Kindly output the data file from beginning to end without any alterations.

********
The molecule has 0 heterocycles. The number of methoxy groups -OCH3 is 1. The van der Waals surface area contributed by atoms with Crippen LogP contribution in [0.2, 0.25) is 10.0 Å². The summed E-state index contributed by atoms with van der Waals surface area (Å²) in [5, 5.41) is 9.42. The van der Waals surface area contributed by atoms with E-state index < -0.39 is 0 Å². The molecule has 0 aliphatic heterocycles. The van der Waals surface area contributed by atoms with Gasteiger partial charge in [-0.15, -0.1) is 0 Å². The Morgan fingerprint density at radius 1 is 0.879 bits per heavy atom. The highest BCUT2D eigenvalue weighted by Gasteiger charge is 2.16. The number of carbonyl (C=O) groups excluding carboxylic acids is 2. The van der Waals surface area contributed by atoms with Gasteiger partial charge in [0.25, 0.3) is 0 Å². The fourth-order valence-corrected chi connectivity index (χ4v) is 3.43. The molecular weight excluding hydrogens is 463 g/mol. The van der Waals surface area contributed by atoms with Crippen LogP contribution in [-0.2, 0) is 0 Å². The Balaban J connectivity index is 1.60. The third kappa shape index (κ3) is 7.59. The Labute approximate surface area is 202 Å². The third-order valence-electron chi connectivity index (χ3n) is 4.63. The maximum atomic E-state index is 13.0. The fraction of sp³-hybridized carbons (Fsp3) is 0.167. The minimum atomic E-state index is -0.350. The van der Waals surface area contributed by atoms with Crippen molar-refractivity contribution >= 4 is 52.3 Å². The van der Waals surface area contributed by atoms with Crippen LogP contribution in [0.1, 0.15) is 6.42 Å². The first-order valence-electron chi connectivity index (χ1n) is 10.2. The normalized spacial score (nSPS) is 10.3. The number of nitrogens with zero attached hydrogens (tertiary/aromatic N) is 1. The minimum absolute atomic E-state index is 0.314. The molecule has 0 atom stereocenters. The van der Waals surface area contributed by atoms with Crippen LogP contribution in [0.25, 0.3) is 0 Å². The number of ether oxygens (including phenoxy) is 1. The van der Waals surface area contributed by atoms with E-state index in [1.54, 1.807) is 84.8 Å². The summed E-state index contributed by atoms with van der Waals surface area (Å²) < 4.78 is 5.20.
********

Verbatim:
The molecule has 0 heterocycles. The number of methoxy groups -OCH3 is 1. The van der Waals surface area contributed by atoms with Crippen LogP contribution in [0.2, 0.25) is 10.0 Å². The summed E-state index contributed by atoms with van der Waals surface area (Å²) in [5, 5.41) is 9.42. The van der Waals surface area contributed by atoms with E-state index < -0.39 is 0 Å². The molecule has 0 aliphatic heterocycles. The van der Waals surface area contributed by atoms with Gasteiger partial charge in [-0.15, -0.1) is 0 Å². The Morgan fingerprint density at radius 1 is 0.879 bits per heavy atom. The highest BCUT2D eigenvalue weighted by Gasteiger charge is 2.16. The number of carbonyl (C=O) groups excluding carboxylic acids is 2. The van der Waals surface area contributed by atoms with Gasteiger partial charge in [0.25, 0.3) is 0 Å². The fourth-order valence-corrected chi connectivity index (χ4v) is 3.43. The molecular weight excluding hydrogens is 463 g/mol. The van der Waals surface area contributed by atoms with Crippen LogP contribution in [-0.2, 0) is 0 Å². The Balaban J connectivity index is 1.60. The third kappa shape index (κ3) is 7.59. The Labute approximate surface area is 202 Å². The third-order valence-electron chi connectivity index (χ3n) is 4.63. The maximum atomic E-state index is 13.0. The fraction of sp³-hybridized carbons (Fsp3) is 0.167. The minimum atomic E-state index is -0.350. The van der Waals surface area contributed by atoms with Crippen molar-refractivity contribution >= 4 is 52.3 Å². The van der Waals surface area contributed by atoms with Crippen LogP contribution in [0.1, 0.15) is 6.42 Å². The first-order valence-electron chi connectivity index (χ1n) is 10.2. The normalized spacial score (nSPS) is 10.3. The number of nitrogens with zero attached hydrogens (tertiary/aromatic N) is 1. The minimum absolute atomic E-state index is 0.314. The molecule has 0 atom stereocenters. The van der Waals surface area contributed by atoms with Crippen LogP contribution in [0.25, 0.3) is 0 Å². The number of ether oxygens (including phenoxy) is 1. The van der Waals surface area contributed by atoms with E-state index in [1.54, 1.807) is 84.8 Å². The summed E-state index contributed by atoms with van der Waals surface area (Å²) < 4.78 is 5.20.